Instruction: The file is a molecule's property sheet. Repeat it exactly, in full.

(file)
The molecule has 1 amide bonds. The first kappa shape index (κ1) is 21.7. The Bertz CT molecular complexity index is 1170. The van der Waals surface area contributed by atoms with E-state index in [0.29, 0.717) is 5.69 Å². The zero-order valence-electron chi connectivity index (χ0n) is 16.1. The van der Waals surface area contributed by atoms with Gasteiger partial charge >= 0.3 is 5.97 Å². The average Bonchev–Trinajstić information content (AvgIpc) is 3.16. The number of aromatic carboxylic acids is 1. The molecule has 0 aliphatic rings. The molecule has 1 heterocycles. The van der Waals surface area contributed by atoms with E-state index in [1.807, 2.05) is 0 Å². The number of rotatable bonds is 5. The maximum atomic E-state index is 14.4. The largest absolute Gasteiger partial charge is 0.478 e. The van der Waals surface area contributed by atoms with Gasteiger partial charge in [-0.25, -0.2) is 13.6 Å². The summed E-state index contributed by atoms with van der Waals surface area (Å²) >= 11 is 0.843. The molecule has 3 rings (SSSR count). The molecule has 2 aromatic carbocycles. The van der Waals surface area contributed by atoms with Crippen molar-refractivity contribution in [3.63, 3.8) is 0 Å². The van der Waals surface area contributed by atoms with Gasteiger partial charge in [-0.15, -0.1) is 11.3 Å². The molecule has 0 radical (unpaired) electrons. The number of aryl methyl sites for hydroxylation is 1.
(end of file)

The molecule has 1 amide bonds. The first kappa shape index (κ1) is 21.7. The Bertz CT molecular complexity index is 1170. The van der Waals surface area contributed by atoms with E-state index in [0.29, 0.717) is 5.69 Å². The zero-order valence-electron chi connectivity index (χ0n) is 16.1. The van der Waals surface area contributed by atoms with Gasteiger partial charge >= 0.3 is 5.97 Å². The average Bonchev–Trinajstić information content (AvgIpc) is 3.16. The number of aromatic carboxylic acids is 1. The molecule has 0 aliphatic rings. The molecule has 1 heterocycles. The van der Waals surface area contributed by atoms with E-state index in [1.807, 2.05) is 0 Å². The number of rotatable bonds is 5. The maximum atomic E-state index is 14.4. The largest absolute Gasteiger partial charge is 0.478 e. The van der Waals surface area contributed by atoms with Gasteiger partial charge in [-0.25, -0.2) is 13.6 Å². The summed E-state index contributed by atoms with van der Waals surface area (Å²) >= 11 is 0.843. The molecule has 3 rings (SSSR count). The molecule has 2 aromatic carbocycles. The van der Waals surface area contributed by atoms with Crippen molar-refractivity contribution in [3.63, 3.8) is 0 Å². The van der Waals surface area contributed by atoms with Gasteiger partial charge in [-0.15, -0.1) is 11.3 Å². The molecule has 0 radical (unpaired) electrons. The number of aryl methyl sites for hydroxylation is 1.